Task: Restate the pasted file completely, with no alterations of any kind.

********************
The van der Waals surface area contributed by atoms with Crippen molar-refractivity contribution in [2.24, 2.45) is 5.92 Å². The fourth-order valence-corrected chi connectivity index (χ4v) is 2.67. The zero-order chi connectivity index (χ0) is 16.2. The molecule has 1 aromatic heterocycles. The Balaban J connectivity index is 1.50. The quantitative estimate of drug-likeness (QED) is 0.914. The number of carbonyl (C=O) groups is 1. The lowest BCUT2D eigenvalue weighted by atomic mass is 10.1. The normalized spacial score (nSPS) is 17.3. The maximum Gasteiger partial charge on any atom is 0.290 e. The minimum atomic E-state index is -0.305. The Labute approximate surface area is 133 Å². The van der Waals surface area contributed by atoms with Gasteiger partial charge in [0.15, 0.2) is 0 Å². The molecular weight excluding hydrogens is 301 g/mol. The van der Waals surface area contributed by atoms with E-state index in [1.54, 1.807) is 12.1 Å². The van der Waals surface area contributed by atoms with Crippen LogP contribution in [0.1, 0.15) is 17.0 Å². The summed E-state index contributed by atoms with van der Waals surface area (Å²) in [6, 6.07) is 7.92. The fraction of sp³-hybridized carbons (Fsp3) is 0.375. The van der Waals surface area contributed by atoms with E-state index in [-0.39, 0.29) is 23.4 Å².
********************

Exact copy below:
The van der Waals surface area contributed by atoms with Crippen molar-refractivity contribution in [2.24, 2.45) is 5.92 Å². The fourth-order valence-corrected chi connectivity index (χ4v) is 2.67. The zero-order chi connectivity index (χ0) is 16.2. The molecule has 1 aromatic heterocycles. The Balaban J connectivity index is 1.50. The quantitative estimate of drug-likeness (QED) is 0.914. The number of carbonyl (C=O) groups is 1. The lowest BCUT2D eigenvalue weighted by atomic mass is 10.1. The normalized spacial score (nSPS) is 17.3. The maximum Gasteiger partial charge on any atom is 0.290 e. The minimum atomic E-state index is -0.305. The Labute approximate surface area is 133 Å². The van der Waals surface area contributed by atoms with Gasteiger partial charge in [0.15, 0.2) is 0 Å². The molecular weight excluding hydrogens is 301 g/mol. The van der Waals surface area contributed by atoms with E-state index in [1.54, 1.807) is 12.1 Å². The van der Waals surface area contributed by atoms with Crippen LogP contribution in [0.1, 0.15) is 17.0 Å². The summed E-state index contributed by atoms with van der Waals surface area (Å²) in [6, 6.07) is 7.92. The fraction of sp³-hybridized carbons (Fsp3) is 0.375. The van der Waals surface area contributed by atoms with E-state index in [-0.39, 0.29) is 23.4 Å².